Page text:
EDISON, NJ - The president’s daughter has been kidnapped. “This is where you come in,” read the typewritten, terse instructions. “You are the chosen one. The fate of Sasha’s life is in your hands. If you choose to accept this, open the enclosed briefcase.”
The story is fiction, thankfully – but the briefcase is real. The small metal box unlatches to reveal a miniature computer, display and cables, along with instructions to create a spy camera to help solve the kidnapping.
Created by a group of 19 students in their capstone course for the information technology and informatics major in the Rutgers School of Communication and Information (SCI), the briefcase is the first educational technology subscription kit designed to help girls 11-14 learn programming and technology skills.
The project and company – both dubbed “Slingshot” – are driven by a market need: the gender disparity in the technology field, notes Sree Vuthaluru, a capstone student leader. “Slingshot aims to lessen this gender gap by introducing technology and design concepts to girls at a young age.”
“There were 30,000 test takers for Advanced Placement computer science in 2014, and out of them, only 30 percent were female,” points out Nicole Yip, a leader of the capstone group, which pitched the project in May to a group of six judges at the annual ITI Showcase spring 2016 event. Only 25 percent of the computing workforce is female, while women hold only 17 percent of CIO positions in the U.S. information technology sector.
Using a story to reach and involve girls is beneficial, Yip says, "because we found that girls in that [11-14] age group are more engaged in story-based projects.” “Each kit comes with a story that makes the girl the main character ready to go out and solve a mission.”
Each month, the latest kit delivers a story along with parts, instructions and links to Slingshot’s website videos and community forum. All are aimed to equip girls to develop skills in problem solving, analysis, critical thinking, technology and programming.
The company and kit idea were sketched and developed in about nine weeks, aided by the guidance and facilities of Rutgers Makerspace, part of the Rutgers Division of Continuing Studies.
“It’s easy for the students to talk about the stories,” explains Rick Anderson, director of Rutgers Makerspace, who worked with the capstone students throughout the spring semester. “The physical part is the challenge.They have to tell the story using pictures and objects so their project will integrate for the girls who get the kits.”
Applying the “making” of things in educational curricula from grade school and beyond is a growing trend. Makerspaces – workshops offering tools and learning experiences to support people carrying their ideas – are founded on "an openness to experiment, iterate, and create,” according to material from the New Media Consortium’s Horizon Project, among “artists, tech enthusiasts, engineers, builders, tinkerers and anyone else who has a passion for making things.”
For the Slingshot prototype, the ITI capstone students met weekly at Rutgers Makerspace’s garage/workspace setting at 35 Berrue Circle on the Livingston Campus in Piscataway. Stocked with tools ranging from glue guns and screwdrivers to 3D printers and laser cutters, Makerspace is open for drop-in hours from 1 p.m. to 8 p.m. during the week.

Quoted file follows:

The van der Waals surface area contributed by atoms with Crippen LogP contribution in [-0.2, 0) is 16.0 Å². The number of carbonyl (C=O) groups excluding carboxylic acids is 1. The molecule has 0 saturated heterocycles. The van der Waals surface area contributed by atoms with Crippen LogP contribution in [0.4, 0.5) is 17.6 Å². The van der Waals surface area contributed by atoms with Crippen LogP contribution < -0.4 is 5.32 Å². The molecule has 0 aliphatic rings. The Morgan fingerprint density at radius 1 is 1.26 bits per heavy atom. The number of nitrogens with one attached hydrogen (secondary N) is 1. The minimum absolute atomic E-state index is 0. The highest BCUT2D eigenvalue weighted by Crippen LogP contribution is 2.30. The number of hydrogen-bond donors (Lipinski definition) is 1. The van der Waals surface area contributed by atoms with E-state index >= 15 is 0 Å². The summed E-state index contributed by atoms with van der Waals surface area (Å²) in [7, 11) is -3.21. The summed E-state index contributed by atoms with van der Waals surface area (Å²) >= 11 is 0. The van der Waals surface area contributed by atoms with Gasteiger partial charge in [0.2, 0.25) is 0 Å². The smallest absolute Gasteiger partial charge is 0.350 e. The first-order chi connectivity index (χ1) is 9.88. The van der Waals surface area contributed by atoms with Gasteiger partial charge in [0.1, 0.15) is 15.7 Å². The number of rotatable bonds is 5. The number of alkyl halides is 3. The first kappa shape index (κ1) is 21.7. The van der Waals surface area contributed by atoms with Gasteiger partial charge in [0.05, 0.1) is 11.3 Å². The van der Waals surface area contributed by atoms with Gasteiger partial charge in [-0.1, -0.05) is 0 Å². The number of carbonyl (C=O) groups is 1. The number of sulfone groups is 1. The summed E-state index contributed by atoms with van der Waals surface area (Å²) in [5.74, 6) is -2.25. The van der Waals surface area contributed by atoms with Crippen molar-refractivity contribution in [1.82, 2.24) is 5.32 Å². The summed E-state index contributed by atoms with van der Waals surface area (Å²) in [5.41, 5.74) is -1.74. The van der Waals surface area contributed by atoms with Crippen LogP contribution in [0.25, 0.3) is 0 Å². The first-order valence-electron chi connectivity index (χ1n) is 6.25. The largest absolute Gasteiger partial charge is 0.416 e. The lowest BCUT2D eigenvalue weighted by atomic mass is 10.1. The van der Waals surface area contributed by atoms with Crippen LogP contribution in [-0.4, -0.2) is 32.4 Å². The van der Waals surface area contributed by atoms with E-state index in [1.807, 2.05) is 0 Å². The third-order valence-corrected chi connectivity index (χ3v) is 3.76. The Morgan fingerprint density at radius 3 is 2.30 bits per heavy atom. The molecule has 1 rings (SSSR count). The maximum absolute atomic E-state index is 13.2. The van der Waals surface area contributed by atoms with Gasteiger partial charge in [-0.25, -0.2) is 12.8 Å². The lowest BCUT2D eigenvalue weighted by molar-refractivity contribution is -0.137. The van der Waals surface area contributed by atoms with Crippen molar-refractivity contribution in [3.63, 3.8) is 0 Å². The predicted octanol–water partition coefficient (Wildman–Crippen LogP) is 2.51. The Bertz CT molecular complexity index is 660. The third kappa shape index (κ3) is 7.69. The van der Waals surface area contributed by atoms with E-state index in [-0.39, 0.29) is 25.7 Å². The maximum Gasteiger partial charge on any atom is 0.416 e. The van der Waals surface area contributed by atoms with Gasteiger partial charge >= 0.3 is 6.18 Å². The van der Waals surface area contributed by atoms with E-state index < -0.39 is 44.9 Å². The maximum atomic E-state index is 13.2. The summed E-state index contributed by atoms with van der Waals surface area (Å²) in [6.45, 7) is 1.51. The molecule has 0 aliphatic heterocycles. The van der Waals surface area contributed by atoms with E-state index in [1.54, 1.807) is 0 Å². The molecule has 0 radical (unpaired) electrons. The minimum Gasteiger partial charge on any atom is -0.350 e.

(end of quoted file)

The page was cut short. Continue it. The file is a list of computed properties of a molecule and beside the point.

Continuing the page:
The students met at Makerspace to align parts ordered from manufacturers into a prototype and to build out the story and instructions for their target customer group. A hardware team built the prototype briefcase. A software team created an interface that supports a Scratch computer language program that the girls can program to operate the spy camera.
The end result: Using what’s she’s assembled right in the briefcase, the girl can take her photo and create a profile to help solve the kidnapping.
“It’s all kinds of making,” explains Anderson about how Makerspace was instrumental for the ITI project. “You’re making multiple media, robots and kits. They ‘3-D printed’ a camera mount, did vinyl cutting, used a Raspberry Pi [tiny computer] as part of the kit they assembled.”
To bring the product to market, the team pitched using Dragon Innovation, a manufacturing company, and KickStarter for funding the product and to prove the concept.
“I’d call it social hardware, because it’s ‘social media meets the hardware,’” says Anderson of Slingshot. “Their kits are part of their website. And their kits are part of the social [media] in the community [website]. And the kits are part of their stories.”
Sharon Stoerger, director of the Information, Technology, and Informatics program in SCI’s Department of Library and Information Science, says the capstone students are given a charge as they kick off their project: “Use what you’ve learned” in the course of their Rutgers career.
The course bridges a traditional classroom with the Makerspace and other out-of-classroom team meetings. It combines communications, science, business and entrepreneurship disciplines, Stoerger says – along with doses of ingenuity and creativity.
For a second story, the students built a prototype automated miniature car and outlined and pitched an education company focused on STEM to bring the subscription kit product to market. To bring the product to market, the team proposed using Dragon Innovation, a manufacturing company, and a KickStarter campaign to fund the product and further prove the concept.
About Rutgers Makerspace: An open floor plan of classrooms, rooms for prototyping equipment, workshop, workstations, and offices, it is part of the Rutgers Center for Innovation Education within the Rutgers Division of Continuing Studies. Makerspace serves a diverse constituency within and outside the university: faculty, staff, students, K-12 teachers and students through programs focused on technology education, creativity and “do-it-yourself,” youth programs, user experience design and related areas.